Networking

How to use Secure Copy for file transfer

FTP was the popular protocol for file transfer but short of using FTPS, it doesn't provide the security required these days. Here's how to use Secure Copy (SCP) for file transfer.

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Digital security concept

Image: iStock/HYWARDS

Secure copy, or SCP, based on the BSD RPC protocol, is not secure in itself. The security of SCP comes from the use of Secure Shell (SSH) for its transport and authentication. In the past, TELNET was used for remote connectivity, but it's clear text. Today the recommended method is SSH. By combining the security of SSH with the functionality of the BSD RPC protocol, you get, at a very high level, SCP. With SCP you can upload files to a destination device and include file attributes such as permissions and timestamps. From a networking perspective, you will need to ensure TCP port 22 is able to traverse the network.

The SCP Application

There is an SCP application that runs on a host. Some operating systems have SCP installed by default and others will require you to install a third party application to use SCP. In this example, I'll demonstrate with an SCP installation on AWS. To use AWS for testing in your lab, open the Amazon EC2 console. From the console dashboard, choose Launch Instance. You can find detailed instructions on how to do this in the article: How to create and destroy an Amazon Machine Image (AMI).

In the next section we will upload a file to our server on AWS using SCP.

Uploading via SCP

The command syntax for upload is as follows:

scp SourceFile user@host:directory/TargetFile

When dealing with AWS, there's an additional bit of information we need to add. In this case it's our secret key that we've created and downloaded when we created the instance. The syntax to include the secret key is as follows:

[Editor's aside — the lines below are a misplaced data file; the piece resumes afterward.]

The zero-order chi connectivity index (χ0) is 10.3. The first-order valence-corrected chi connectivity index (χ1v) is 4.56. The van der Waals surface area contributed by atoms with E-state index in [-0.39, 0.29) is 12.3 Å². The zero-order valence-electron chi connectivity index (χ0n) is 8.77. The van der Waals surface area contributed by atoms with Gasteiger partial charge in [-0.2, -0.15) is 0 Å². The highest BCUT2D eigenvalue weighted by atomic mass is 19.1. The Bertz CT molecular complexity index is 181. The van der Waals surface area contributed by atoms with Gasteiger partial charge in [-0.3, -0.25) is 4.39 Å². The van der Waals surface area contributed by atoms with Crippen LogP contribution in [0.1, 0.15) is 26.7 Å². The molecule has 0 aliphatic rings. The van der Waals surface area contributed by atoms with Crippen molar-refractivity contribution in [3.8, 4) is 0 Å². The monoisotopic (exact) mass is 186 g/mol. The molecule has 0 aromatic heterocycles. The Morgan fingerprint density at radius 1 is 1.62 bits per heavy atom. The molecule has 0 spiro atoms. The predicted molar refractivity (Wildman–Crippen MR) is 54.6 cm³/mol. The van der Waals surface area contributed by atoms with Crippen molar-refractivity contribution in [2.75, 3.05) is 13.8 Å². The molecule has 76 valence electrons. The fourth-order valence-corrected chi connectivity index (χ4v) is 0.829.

scp -i <keypair> SourceFile user@host:directory/TargetFile

Let's upload a file to the server.

First I'll view a local file called mytextfile.txt so you can see that there's a bit of text there. Next I'll use the SCP command to put that file on the AWS server.

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Next let's go over to AWS and see if the file is there. We can cat the file to make sure it has the same contents.

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Uploading, as you can see, is very simple. Next let's pull a file off of our AWS server.

Downloading Files Using SCP

The command syntax for download is as follows:

scp user@host:directory/SourceFile /LocalDirectory/TargetFile

Again, since we are using AWS, we need to add our secret key into the mix like this:

scp -i <keypair> user@host:directory/SourceFile /LocalDirectory/TargetFile

Let's download our previously uploaded file and give it a new name when we pull it back down.

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In our output we can see that we first downloaded the file from our AWS server and saved it with the new name mynewtextfile.txt. The cat shows the contents of the original file. Again, downloading using SCP, just like uploading, is easy.

SEE: How to build a successful career in cybersecurity (free PDF) (TechRepublic)
SEE: IT Networking Fundamentals Certification Training (TechRepublic Academy)

Wrap Up

All things considered, we have only touched the surface of using SCP for file transfer in this article. However, many networking devices support SCP, especially with the use of Linux as the base OS. For example, Cumulus Linux as well as the Aruba OS-CX would both support SCP, although Aruba doesn't intend on end users using that feature. The point is that it works and at times comes in very handy. In fact, you'll find several vendors who use SCP in their upgrade process for example, when patching Cisco ISE. Knowing how to work with SCP is a handy tool for a network admin's toolkit.

Also see:
How to correctly use File History to transfer data files to a new Windows 10 installation (TechRepublic)

How to set up quick and easy file sharing with Samba (TechRepublic)

Pwning the mainframe: How to hack the "most secure" platform on Earth (ZDNet)

Cisco unveils three DNA network security technologies (ZDNet)

About Brandon Carroll

Brandon Carroll has been in the industry since the late 90s specializing in data networking and network security in the enterprise and data center. Brandon holds the CCIE in security and is a published author in network security.

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